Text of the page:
Afghanistan's main intelligence agency said Wednesday that the reclusive Taliban leader Mullah Mohammad Omar has been dead for more than two years.
The one-eyed, secretive head of the Taliban hosted Osama Bin Laden's al-Qaida in the years leading up to the Sept. 11 attacks and then waged a decade-long insurgency against U.S. troops after the 2001 invasion that ended Taliban rule.
He has not been seen in public since fleeing the invasion over the border into Pakistan.
Abdul Hassib Sediqi, the spokesman for Afghanistan's National Directorate of Security, said Mullah Omar died in a hospital in the Pakistani city of Karachi in April 2013.
"We confirm officially that he is dead," he told The Associated Press.
It was not immediately clear why his death was only being announced now. The Taliban could not immediately be reached for comment. Pakistan's Foreign Ministry said it had no information about the announcement.
A former Taliban minister who was once close to Mullah Omar said he had died of tuberculosis and was "buried somewhere near the border on the Afghan side." He spoke on condition of anonymity so as not to jeopardize his standing with the Taliban, who do not want individual members to speak to the media.
A Pakistani security official, also speaking on condition he not be named as he wasn't authorized to brief journalists, had earlier dismissed rumours of Mullah Omar's death as "speculation" designed to disrupt peace talks.
Representatives of the Afghan government and the Taliban are due to meet on Friday in Pakistan for a second round of official talks aimed at ending the war that is nearing its 14th year.
"He was very sick in a Karachi hospital and died suspiciously there," Sediqi said, without elaborating. He said the Afghan government had been aware of Mullah Omar's death for two years and had made it public on a number of occasions.
The earlier claims of his death, however, lacked the heft and detail of Wednesday's confirmation from the Kabul authorities. They usually came from secondhand sources, were made behind closed doors, or lacked direct confirmation from the government. The Taliban denied previous claims.
Earlier Wednesday, Zafar Hashemi, President Ashraf Ghani's deputy spokesman, said the government was investigating reports that the Taliban leader was dead.
A later statement from Ghani's office said its confirmation of Mullah Omar's death was based on "accurate information" and that his demise would benefit peace efforts.
"The Afghan government believes that the ground for the Afghan peace talks is more solid now than before and thus calls on all armed opposition groups to seize the opportunity to join the peace process," the statement said.
However, Mullah Omar's death could complicate the process as it removes a figurehead for the insurgents, who until now have appeared to act collectively but are believed to be split on whether to continue the war or negotiate with the government of Ghani, who assumed office last year.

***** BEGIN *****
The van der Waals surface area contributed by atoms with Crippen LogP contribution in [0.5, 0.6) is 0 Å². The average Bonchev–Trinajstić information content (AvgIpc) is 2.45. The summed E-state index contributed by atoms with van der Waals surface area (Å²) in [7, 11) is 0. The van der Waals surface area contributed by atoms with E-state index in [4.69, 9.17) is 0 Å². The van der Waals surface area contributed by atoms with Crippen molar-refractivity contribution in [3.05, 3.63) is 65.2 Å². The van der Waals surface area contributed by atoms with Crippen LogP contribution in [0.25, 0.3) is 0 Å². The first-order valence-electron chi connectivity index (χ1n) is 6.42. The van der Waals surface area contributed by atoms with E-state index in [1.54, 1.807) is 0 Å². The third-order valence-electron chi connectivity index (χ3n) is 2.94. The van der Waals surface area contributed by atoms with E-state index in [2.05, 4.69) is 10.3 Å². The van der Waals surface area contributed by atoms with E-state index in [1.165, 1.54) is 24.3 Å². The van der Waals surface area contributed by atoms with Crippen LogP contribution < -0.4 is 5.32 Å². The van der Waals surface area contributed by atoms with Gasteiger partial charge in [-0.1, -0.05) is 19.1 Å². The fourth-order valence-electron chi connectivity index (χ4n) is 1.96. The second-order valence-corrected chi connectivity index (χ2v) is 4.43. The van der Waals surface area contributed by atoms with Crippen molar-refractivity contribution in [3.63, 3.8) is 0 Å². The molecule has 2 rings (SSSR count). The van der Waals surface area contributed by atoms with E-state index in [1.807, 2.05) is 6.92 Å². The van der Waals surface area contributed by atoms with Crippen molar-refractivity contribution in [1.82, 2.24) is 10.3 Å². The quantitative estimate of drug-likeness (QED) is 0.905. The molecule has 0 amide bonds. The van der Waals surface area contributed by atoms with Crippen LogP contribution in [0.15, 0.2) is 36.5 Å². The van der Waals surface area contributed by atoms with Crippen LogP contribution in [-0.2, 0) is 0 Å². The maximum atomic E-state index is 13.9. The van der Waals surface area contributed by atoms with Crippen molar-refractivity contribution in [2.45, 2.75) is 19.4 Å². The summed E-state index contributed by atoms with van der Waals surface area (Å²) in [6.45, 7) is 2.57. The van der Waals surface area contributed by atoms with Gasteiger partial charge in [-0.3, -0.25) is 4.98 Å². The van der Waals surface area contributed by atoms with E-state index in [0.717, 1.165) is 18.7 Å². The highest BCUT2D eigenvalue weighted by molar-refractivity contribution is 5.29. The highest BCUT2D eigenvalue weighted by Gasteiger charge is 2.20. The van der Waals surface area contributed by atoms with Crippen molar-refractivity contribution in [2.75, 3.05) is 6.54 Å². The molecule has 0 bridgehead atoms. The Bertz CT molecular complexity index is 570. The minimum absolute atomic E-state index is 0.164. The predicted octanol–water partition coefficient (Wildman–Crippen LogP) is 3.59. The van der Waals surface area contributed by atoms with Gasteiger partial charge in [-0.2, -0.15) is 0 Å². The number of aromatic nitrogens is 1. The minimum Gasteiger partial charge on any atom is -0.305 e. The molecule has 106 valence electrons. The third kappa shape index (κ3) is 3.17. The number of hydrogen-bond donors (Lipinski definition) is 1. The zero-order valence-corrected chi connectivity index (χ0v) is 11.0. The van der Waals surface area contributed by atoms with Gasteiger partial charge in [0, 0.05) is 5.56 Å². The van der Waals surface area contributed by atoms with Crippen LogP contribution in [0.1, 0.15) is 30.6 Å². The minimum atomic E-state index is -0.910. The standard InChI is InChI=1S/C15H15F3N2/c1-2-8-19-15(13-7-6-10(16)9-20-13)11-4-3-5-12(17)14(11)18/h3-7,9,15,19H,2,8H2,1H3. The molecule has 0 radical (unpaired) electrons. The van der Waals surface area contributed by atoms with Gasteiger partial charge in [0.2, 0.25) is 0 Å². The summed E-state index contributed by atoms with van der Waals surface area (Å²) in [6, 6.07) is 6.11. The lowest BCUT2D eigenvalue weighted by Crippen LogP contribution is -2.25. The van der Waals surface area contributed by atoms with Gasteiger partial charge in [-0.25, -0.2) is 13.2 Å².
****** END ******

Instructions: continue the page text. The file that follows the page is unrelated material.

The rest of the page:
"Whether he is dead or alive is important because he is the collective figure for the Taliban," said a Western diplomat with connections to the Taliban leadership. "If he is dead, it would be much more difficult to get negotiations with the Taliban because there would be no collective figure to rally around and take collective responsibility for entering peace talks." The diplomat spoke on condition of anonymity as he was not authorized to brief journalists.
Mullah Omar's death raises questions about the authority of Taliban representatives who attended the first round of peace talks in Pakistan on July 7, as well as earlier informal meetings in Qatar and Norway.
It is widely believed that the Taliban has split among supporters and detractors of the peace talks as their war on the Afghan government has intensified in recent months. Many observers believe that the war is being directed on the battlefield by leaders who believe they can defeat government forces.
The Taliban, or at least a faction of the insurgent group, released a statement on July 15 purportedly made by Mullah Omar in support of the peace process.
Taliban insurgents have spread their war from the traditional southern and eastern heartlands bordering Pakistan to northern Afghanistan this year.
In recent weeks, the insurgents have taken control of remote districts in Badakhshan province, and continue to launch mass attacks on districts in Kunduz province, a strategically located region bordering Tajikistan.
The strategy has spread Afghan military resources thin after U.S. and NATO forces ended their combat mission at the end of last year.